So much of Scripture reads differently than "regeneration precedes faith."  It isn't because they haven't been reborn that they don't receive Christ, but because of hard, thorny, or stony hearts.  A particular kind of heart wouldn't be an issue to a regeneration that will produce saving faith no matter what the circumstances.  It isn't because they haven't been reborn, but because when they "knew God"---how did they know Him if they were dead?---they didn't glorify Him as God (Rom 1:18-25).  "But as many as received him, to them gave he power to become the sons of God, even to them that believe on his name" (John 1:12).  Receive Him (believe on His name) and then become sons of God.  They've got to have some discombobulated explanation to undo that plain meaning.  If ability to respond is at zero until regeneration and then it is inevitable, why would sowing and watering (1 Cor 3) relate at all to God giving the increase?  If nothing precedes man being born spiritually, then how is he begotten by the Word of Truth (James 1:18)?   He would have to hear the Word of God before he was begotten and therefore hearing would precede new birth.  Why would anyone already regenerated spend any time counting the cost before coming to Christ? There are so many contradictions like these, if man is so bad that only regeneration would allow him to believe.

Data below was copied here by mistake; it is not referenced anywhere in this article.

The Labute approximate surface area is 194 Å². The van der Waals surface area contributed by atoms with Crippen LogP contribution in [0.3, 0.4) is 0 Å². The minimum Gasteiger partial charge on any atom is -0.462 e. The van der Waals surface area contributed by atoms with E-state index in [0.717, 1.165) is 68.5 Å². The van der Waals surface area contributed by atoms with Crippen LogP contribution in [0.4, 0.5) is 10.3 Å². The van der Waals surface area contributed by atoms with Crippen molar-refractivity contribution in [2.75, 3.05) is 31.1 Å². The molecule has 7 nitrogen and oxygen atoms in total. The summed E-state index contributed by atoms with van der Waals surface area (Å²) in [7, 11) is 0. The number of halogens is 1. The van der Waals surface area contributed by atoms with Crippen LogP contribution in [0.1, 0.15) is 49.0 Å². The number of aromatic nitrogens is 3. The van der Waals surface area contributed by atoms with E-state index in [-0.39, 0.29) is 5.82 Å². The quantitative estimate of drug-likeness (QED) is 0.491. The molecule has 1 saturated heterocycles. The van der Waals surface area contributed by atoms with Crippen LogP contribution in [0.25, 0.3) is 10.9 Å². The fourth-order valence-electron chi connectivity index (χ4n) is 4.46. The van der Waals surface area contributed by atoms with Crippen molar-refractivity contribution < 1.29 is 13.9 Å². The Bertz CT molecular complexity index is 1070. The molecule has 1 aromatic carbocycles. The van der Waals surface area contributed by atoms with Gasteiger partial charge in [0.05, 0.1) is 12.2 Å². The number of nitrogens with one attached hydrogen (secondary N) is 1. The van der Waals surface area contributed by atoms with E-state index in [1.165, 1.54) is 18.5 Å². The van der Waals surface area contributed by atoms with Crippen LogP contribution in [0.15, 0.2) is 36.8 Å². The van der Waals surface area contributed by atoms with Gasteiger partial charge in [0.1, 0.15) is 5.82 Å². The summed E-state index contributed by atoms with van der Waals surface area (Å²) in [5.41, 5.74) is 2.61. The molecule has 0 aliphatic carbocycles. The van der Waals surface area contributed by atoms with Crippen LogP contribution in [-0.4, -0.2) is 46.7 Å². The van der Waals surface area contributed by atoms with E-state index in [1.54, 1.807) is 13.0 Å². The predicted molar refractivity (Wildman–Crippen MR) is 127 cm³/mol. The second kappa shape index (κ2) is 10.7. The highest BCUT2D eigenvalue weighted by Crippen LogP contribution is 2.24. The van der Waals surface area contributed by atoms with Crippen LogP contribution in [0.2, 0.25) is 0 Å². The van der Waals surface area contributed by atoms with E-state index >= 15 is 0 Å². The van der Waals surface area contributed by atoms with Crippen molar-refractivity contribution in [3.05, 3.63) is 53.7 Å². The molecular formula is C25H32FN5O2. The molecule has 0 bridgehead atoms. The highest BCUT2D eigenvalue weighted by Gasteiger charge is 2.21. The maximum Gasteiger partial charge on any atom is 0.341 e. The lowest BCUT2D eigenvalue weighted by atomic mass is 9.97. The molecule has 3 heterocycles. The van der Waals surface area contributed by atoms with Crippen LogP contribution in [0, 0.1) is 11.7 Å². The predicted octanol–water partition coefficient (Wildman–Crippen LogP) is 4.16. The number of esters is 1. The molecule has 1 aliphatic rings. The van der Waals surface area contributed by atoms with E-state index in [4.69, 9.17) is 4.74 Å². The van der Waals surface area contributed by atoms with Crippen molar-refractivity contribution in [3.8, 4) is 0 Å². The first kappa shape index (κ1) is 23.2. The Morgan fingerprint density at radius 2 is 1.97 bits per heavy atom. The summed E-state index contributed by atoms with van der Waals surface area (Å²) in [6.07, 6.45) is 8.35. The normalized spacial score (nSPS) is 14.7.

I would be fine if Calvinists would just think man was bad enough that they ceased using his carnal musical styles as worship to God or stopped wearing his immodest and worldly apparel.  I think it would be very good if these Calvinists would quit using fleshly techniques to lure in visitors, instead of depending upon the sovereignty of God.   I would be better persuaded by these Calvinists of their low view of man if they applied the same truths to their own contextualization of the gospel.  Those would help convince me that they really do believe how bad men actually are.

5 comments:

Bill Hardecker said...